The Government Shutdown and Immigration

Gavel Judge Courtroom

Happy New Year! We’re starting off with a new series of blogs for 2019 – a blog a week covering all things immigration: current news, cases, history, culture, legislation, current law, the courts, and more.

This, the first post of 2019, was penciled in as a ‘2018 in Review’ type article, the kind that’s everywhere for the first few weeks of a new year. To be followed, of course, by the usual ‘What to Expect in 2019’ piece.

It’s something of a time honored tradition in all forms of media and we were headed that way until the impact of the Federal Government shutdown became more and more evident over the past week  . . . and we ran across a series of articles about the shutdown and the immigration courts.

We couldn’t ignore them, so the ‘year in review’ is on hold and here’s our take on today’s news and what it means for our clients and potential clients.

Rolling into December our immigration courts – nationwide, not counting everything going on at our southern border – were backlogged. The Washington Post estimated that dockets were already backlogged by almost 1 million cases.

On December 26th, all immigration judges not involved in the detention cases on the border were furloughed – sent home – along with their court clerks. In short, then, there’s no one to hear immigration matters, and even if there were there’s no one to handle scheduling and manage the already overflowing dockets.

This is having, and will continue to have, a compounding effect through every immigration court. Right now, hearings cancelled in the last week are being rescheduled for 2021. Which, according to the furloughed judges and court personnel is unreasonably optimistic.

The effect of the shutdown on the immigration courts won’t really be felt until the budget fiasco is settled and the judges and clerks and all the rest of us go back to court.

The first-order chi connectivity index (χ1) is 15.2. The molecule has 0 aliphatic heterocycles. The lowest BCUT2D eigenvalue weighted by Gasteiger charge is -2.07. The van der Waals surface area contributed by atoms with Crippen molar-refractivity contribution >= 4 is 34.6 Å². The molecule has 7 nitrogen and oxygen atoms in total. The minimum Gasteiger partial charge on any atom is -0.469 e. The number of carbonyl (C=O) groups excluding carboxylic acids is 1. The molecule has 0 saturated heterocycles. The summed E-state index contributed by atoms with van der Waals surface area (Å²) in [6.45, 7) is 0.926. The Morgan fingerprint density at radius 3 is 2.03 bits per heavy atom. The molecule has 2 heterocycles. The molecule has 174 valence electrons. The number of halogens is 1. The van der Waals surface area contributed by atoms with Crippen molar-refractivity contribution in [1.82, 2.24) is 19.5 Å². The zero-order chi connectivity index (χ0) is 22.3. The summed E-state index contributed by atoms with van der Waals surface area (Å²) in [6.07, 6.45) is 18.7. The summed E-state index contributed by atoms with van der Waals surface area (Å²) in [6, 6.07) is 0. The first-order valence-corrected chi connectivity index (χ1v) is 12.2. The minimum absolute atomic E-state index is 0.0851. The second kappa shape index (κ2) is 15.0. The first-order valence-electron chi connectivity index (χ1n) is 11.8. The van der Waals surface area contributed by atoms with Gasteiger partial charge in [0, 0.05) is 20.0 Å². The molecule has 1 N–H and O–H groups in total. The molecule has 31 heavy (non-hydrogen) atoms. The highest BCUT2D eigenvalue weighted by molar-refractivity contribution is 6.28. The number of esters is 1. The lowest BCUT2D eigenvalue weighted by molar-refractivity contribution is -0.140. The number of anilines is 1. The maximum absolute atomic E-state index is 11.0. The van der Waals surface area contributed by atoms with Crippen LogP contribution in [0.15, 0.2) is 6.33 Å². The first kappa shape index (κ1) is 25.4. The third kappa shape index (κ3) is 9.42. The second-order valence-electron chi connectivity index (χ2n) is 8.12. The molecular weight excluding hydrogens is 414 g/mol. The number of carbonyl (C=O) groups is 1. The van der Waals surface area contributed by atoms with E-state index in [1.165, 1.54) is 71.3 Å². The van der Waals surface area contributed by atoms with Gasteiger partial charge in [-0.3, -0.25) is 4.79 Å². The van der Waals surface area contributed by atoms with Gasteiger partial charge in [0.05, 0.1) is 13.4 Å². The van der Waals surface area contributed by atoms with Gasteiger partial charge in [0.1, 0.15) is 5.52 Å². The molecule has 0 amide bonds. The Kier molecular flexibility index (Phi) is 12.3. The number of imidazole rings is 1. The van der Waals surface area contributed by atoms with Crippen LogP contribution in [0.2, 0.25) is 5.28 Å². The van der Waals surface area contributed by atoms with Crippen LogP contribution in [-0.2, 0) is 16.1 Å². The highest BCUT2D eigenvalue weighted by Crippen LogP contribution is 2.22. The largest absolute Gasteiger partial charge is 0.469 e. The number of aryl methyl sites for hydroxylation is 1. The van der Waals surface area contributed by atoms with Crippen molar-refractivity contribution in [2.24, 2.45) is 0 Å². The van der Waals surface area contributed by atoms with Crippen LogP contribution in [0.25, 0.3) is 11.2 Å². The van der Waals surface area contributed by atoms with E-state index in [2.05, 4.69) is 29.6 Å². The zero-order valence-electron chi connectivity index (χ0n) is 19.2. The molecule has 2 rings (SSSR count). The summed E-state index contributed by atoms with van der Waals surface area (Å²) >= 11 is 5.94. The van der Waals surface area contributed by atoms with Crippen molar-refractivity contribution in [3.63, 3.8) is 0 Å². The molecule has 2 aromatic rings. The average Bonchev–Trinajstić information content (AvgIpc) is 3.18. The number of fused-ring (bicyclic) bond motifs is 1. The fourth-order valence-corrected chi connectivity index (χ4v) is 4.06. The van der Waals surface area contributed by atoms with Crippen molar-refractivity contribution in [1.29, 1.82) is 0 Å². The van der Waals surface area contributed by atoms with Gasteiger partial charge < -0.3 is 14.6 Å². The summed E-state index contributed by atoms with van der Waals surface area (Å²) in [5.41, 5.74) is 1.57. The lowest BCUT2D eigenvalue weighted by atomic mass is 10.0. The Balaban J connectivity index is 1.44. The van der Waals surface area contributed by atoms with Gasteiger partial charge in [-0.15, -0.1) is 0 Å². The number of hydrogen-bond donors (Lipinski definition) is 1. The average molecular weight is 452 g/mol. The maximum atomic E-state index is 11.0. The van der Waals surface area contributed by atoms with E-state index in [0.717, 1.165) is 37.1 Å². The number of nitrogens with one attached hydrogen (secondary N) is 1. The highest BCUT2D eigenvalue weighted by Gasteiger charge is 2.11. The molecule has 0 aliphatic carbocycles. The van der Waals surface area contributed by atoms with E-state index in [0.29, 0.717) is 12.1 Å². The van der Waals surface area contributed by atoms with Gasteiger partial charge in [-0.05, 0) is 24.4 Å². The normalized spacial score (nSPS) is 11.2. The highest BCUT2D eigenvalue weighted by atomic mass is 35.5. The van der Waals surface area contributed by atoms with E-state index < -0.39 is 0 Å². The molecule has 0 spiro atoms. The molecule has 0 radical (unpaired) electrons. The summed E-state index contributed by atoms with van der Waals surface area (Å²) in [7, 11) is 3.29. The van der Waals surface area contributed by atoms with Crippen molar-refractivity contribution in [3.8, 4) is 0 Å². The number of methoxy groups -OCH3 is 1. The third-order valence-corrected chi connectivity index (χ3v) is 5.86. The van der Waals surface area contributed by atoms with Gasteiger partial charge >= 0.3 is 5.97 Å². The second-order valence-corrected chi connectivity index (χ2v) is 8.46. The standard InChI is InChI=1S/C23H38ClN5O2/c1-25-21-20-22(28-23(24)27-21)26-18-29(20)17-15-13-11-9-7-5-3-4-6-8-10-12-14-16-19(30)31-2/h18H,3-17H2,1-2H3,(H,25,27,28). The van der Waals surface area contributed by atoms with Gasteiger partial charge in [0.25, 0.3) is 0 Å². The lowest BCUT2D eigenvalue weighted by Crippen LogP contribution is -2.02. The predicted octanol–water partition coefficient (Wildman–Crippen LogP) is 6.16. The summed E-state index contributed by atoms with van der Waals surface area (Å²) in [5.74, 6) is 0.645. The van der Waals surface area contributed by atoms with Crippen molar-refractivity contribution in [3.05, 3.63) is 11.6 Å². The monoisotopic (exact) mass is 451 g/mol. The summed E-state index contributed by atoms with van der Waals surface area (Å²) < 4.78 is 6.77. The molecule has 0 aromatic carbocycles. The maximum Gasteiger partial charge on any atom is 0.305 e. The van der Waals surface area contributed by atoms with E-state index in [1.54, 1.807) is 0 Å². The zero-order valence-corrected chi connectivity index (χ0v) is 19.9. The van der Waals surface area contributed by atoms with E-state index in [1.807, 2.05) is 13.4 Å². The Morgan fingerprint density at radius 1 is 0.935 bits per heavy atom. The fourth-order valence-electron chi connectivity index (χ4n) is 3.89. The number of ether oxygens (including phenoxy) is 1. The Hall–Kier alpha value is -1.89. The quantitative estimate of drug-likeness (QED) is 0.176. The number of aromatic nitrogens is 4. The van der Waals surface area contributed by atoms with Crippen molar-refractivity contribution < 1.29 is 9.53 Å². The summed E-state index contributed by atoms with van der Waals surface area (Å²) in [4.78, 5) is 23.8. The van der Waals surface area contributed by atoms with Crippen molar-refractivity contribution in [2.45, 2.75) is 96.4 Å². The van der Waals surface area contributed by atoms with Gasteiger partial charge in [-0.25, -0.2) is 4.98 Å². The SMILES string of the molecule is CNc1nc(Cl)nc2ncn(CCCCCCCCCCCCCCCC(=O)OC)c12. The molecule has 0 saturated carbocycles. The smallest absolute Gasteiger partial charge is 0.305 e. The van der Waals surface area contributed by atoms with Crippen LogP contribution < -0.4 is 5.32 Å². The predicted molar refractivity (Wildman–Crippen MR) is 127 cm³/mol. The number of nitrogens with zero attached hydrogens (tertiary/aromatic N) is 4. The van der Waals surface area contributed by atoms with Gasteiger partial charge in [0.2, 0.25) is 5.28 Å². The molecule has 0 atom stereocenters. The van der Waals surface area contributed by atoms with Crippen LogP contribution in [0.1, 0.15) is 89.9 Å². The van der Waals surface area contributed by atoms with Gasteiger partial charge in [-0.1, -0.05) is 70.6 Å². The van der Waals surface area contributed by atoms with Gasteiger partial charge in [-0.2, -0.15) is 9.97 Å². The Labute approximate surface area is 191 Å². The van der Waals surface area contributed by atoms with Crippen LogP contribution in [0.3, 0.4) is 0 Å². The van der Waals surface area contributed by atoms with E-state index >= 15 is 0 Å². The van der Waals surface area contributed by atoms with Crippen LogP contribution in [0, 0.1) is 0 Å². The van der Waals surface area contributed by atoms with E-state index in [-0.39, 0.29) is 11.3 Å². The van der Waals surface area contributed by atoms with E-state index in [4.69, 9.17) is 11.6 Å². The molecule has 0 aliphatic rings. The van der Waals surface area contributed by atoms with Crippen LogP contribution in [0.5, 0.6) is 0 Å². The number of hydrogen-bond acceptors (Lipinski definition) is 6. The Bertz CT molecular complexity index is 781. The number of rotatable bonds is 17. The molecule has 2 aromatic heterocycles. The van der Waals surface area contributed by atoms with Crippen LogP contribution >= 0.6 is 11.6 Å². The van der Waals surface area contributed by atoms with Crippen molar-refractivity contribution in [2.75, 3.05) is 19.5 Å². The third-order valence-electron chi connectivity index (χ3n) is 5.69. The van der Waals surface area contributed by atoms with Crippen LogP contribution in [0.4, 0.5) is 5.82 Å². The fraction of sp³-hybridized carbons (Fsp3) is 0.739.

Some immigrants with business before the court, however, are looking at the shutdown as a sort of ‘reprieve,’ like having a chemistry final exam cancelled by a blizzard.

A day, two days, two years, the effect is the same, eventually you have to take that test. Better to take the gift of more time to study.

That’s more than an apt warning here: when the shut down ends and the courts reconvene the backlog has to be cleared. It will be cleared by hearing cases. Quickly. Very quickly.

As Ashley Tabaddor, president of the National Association of Immigration Judges recently told NPR,

We don’t have time to adequately consider the cases that we do have, much less have to spend extra time to think about what we’re going to do with all the cases that have to be rescheduled. 

In practice it means this – when you go to court you must be completely, utterly prepared in every possible sense. Your story short, simple, compelling, and to the point. Every single form and piece of paperwork perfect.  Perfect. The court does not have the time, and certainly won’t have the inclination, to spare a moment so you ‘can square things away.’

Now, then, is the time to work with your lawyer and make sure everything is and will be in order. The court needs to clear cases as fast as possible, they will not accommodate, they will not recognize excuses. They will make a ruling.

How serious is it? A CNN documentary recently compared a day watching cases in immigration court to “death penalty cases heard in traffic court settings.” Complex cases, then, heard in five or ten minutes and judgement passed.

The unprepared have no chance in that environment and it’s only going to get worse. Please act accordingly.